It is actually a nice aspect of camel trekking that one can get off and walk for a while without slowing down the caravan too much. Of course camels can move faster as well, and on shorter rides, without pack camels, we have done a fair bit of trotting across the desert this year. But in general, camel trekking in Mongolia’s Gobi is at a slower pace than a horse back expedition with riding and pack horses, and allows for trekking along on foot – be it to give the camel a break, to be safer when a camel becomes a bit weary of imagined predators, or just for the enjoyment of walking through a serene landscape.
Our spring time camel trekking in Mongolia’s Gobi turned out to be a great way to take in the landscape, and a more intimate experience than vehicle travel would provide you. Learning about camel behavior, and being so close to these creatures that are so well adapted to their desert environment, is a very interesting experience itself. And last not least, camel trekking inevitably brings you in close contact with members of the community of nomadic livestock herders who call the Gobi their home and share their knowledge of their unique culture and environment with those who venture to travel with them.
In their review on tripadvisor, our trekking guests summed it up as “a magical adventure and one that we will not forget”.
As camels are nicest in winter, with a thick coat of warm wool, our scheduled Camel Treks are in winter time. Not in the very coldest period, but in November, early December, and in February just after Lunar New Year, when the country side celebrations of this important traditional holiday are still going on in the Gobi. Learn more..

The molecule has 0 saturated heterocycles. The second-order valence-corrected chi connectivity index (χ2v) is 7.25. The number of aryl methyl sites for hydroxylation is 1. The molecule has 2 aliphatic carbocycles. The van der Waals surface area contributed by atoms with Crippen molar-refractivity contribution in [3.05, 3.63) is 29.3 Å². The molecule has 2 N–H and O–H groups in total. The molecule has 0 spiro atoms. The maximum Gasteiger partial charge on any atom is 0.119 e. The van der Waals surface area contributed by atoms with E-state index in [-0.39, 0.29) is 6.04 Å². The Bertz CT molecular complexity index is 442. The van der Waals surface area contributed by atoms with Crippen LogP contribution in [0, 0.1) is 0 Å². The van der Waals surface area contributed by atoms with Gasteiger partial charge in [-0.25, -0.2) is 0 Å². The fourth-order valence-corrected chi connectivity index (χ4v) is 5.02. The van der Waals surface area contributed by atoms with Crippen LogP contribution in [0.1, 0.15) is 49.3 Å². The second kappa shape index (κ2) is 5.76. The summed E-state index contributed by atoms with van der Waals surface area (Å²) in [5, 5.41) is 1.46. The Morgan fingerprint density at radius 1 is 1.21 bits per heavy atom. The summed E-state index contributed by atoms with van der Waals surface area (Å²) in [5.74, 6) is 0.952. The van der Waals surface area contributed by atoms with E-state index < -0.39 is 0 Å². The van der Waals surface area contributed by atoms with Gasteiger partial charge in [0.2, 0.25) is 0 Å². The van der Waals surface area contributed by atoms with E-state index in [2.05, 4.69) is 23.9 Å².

If your primary interest is in visiting the iconic sites of the Mongolian Gobi, such as the Vulture Gorge (Yoliin Am), Flaming Cliffs (Baynzag), and Khongoryn Els (Singing Sands), check out our 6 Day Gobi Desert Tour.
If you chose a Gobi Desert Tour in March, you can make it an 8 Day Tour that includes a visit to the Camel Festival, which takes place annually on March 6 and 7 in South Gobi province. Our Gobi Desert Tours are all scheduled between our Horse Riding Expeditions in Gorkhi Terelj National Park and the Khentii Mountains. Many guests have chosen to combine a horseback ride in the forest steppe with a Gobi desert adventure.
For a 10 day adventure into the more remote areas of the Mongolian Gobi, visiting prehistoric and paleontological sites, a Buddhist Temple in the mountains, and spending more time in the amazing landscapes of the Gobi, hiking, camel riding and traveling by 4×4, consider our Gobi Crossing.